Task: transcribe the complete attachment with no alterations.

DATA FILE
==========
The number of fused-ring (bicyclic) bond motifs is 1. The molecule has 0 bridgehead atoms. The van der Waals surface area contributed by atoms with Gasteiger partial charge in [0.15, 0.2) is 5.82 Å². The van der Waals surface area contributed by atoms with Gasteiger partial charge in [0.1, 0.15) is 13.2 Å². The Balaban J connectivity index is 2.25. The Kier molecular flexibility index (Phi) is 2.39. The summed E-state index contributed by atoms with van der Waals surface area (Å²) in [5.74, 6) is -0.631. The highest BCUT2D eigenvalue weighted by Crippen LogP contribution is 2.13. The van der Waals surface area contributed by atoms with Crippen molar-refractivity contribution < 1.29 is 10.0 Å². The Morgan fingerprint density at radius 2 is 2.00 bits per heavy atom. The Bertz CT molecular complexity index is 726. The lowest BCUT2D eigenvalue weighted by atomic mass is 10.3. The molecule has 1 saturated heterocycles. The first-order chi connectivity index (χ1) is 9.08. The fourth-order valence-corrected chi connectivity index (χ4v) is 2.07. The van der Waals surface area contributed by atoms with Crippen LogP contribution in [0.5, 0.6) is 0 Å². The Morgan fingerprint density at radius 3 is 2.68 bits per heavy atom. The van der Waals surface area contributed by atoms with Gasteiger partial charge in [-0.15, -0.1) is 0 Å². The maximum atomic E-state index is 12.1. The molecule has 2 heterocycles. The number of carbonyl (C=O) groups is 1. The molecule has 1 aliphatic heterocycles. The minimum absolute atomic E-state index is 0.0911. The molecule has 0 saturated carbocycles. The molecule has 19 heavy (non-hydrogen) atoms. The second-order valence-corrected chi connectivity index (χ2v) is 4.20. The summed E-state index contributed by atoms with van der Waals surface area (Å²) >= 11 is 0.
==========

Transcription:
The number of fused-ring (bicyclic) bond motifs is 1. The molecule has 0 bridgehead atoms. The van der Waals surface area contributed by atoms with Gasteiger partial charge in [0.15, 0.2) is 5.82 Å². The van der Waals surface area contributed by atoms with Gasteiger partial charge in [0.1, 0.15) is 13.2 Å². The Balaban J connectivity index is 2.25. The Kier molecular flexibility index (Phi) is 2.39. The summed E-state index contributed by atoms with van der Waals surface area (Å²) in [5.74, 6) is -0.631. The highest BCUT2D eigenvalue weighted by Crippen LogP contribution is 2.13. The van der Waals surface area contributed by atoms with Crippen molar-refractivity contribution < 1.29 is 10.0 Å². The Morgan fingerprint density at radius 2 is 2.00 bits per heavy atom. The Bertz CT molecular complexity index is 726. The lowest BCUT2D eigenvalue weighted by atomic mass is 10.3. The molecule has 1 saturated heterocycles. The first-order chi connectivity index (χ1) is 9.08. The fourth-order valence-corrected chi connectivity index (χ4v) is 2.07. The van der Waals surface area contributed by atoms with Crippen LogP contribution in [0.5, 0.6) is 0 Å². The Morgan fingerprint density at radius 3 is 2.68 bits per heavy atom. The van der Waals surface area contributed by atoms with Gasteiger partial charge in [-0.15, -0.1) is 0 Å². The maximum atomic E-state index is 12.1. The molecule has 2 heterocycles. The number of carbonyl (C=O) groups is 1. The molecule has 1 aliphatic heterocycles. The minimum absolute atomic E-state index is 0.0911. The molecule has 0 saturated carbocycles. The molecule has 19 heavy (non-hydrogen) atoms. The second-order valence-corrected chi connectivity index (χ2v) is 4.20. The summed E-state index contributed by atoms with van der Waals surface area (Å²) >= 11 is 0.